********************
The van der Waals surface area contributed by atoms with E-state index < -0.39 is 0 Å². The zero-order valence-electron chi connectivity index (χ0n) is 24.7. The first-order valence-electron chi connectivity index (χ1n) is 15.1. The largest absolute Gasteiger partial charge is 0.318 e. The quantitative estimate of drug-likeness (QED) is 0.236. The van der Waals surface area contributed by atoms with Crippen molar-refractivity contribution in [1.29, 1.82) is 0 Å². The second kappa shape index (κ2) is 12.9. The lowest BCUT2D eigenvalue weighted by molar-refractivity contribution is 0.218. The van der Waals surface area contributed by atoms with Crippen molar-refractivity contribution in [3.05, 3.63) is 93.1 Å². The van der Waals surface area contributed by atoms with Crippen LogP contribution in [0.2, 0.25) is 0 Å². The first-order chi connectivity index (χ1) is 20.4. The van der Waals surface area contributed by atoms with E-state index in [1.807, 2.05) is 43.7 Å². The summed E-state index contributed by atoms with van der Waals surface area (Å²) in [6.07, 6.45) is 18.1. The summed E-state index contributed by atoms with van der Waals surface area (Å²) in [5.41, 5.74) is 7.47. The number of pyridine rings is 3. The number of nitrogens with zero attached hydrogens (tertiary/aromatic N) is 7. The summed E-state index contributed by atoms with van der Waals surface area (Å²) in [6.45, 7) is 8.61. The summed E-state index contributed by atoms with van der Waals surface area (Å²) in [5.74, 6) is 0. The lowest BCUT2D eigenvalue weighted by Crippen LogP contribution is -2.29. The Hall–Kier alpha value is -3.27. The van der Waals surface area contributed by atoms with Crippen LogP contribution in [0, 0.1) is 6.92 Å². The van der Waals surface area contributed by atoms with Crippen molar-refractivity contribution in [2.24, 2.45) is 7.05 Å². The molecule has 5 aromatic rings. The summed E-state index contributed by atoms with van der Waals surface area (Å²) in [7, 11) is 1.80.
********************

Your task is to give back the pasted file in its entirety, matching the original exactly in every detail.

The van der Waals surface area contributed by atoms with E-state index < -0.39 is 0 Å². The zero-order valence-electron chi connectivity index (χ0n) is 24.7. The first-order valence-electron chi connectivity index (χ1n) is 15.1. The largest absolute Gasteiger partial charge is 0.318 e. The quantitative estimate of drug-likeness (QED) is 0.236. The van der Waals surface area contributed by atoms with Crippen molar-refractivity contribution in [1.29, 1.82) is 0 Å². The second kappa shape index (κ2) is 12.9. The lowest BCUT2D eigenvalue weighted by molar-refractivity contribution is 0.218. The van der Waals surface area contributed by atoms with Crippen molar-refractivity contribution in [3.05, 3.63) is 93.1 Å². The van der Waals surface area contributed by atoms with Crippen LogP contribution in [0.2, 0.25) is 0 Å². The first-order chi connectivity index (χ1) is 20.4. The van der Waals surface area contributed by atoms with E-state index in [1.807, 2.05) is 43.7 Å². The summed E-state index contributed by atoms with van der Waals surface area (Å²) in [6.07, 6.45) is 18.1. The summed E-state index contributed by atoms with van der Waals surface area (Å²) in [5.41, 5.74) is 7.47. The number of pyridine rings is 3. The number of nitrogens with zero attached hydrogens (tertiary/aromatic N) is 7. The summed E-state index contributed by atoms with van der Waals surface area (Å²) in [6.45, 7) is 8.61. The summed E-state index contributed by atoms with van der Waals surface area (Å²) in [5.74, 6) is 0. The lowest BCUT2D eigenvalue weighted by Crippen LogP contribution is -2.29. The Hall–Kier alpha value is -3.27. The van der Waals surface area contributed by atoms with Crippen LogP contribution in [0, 0.1) is 6.92 Å². The van der Waals surface area contributed by atoms with Crippen molar-refractivity contribution in [2.24, 2.45) is 7.05 Å². The molecule has 5 aromatic rings. The summed E-state index contributed by atoms with van der Waals surface area (Å²) in [7, 11) is 1.80.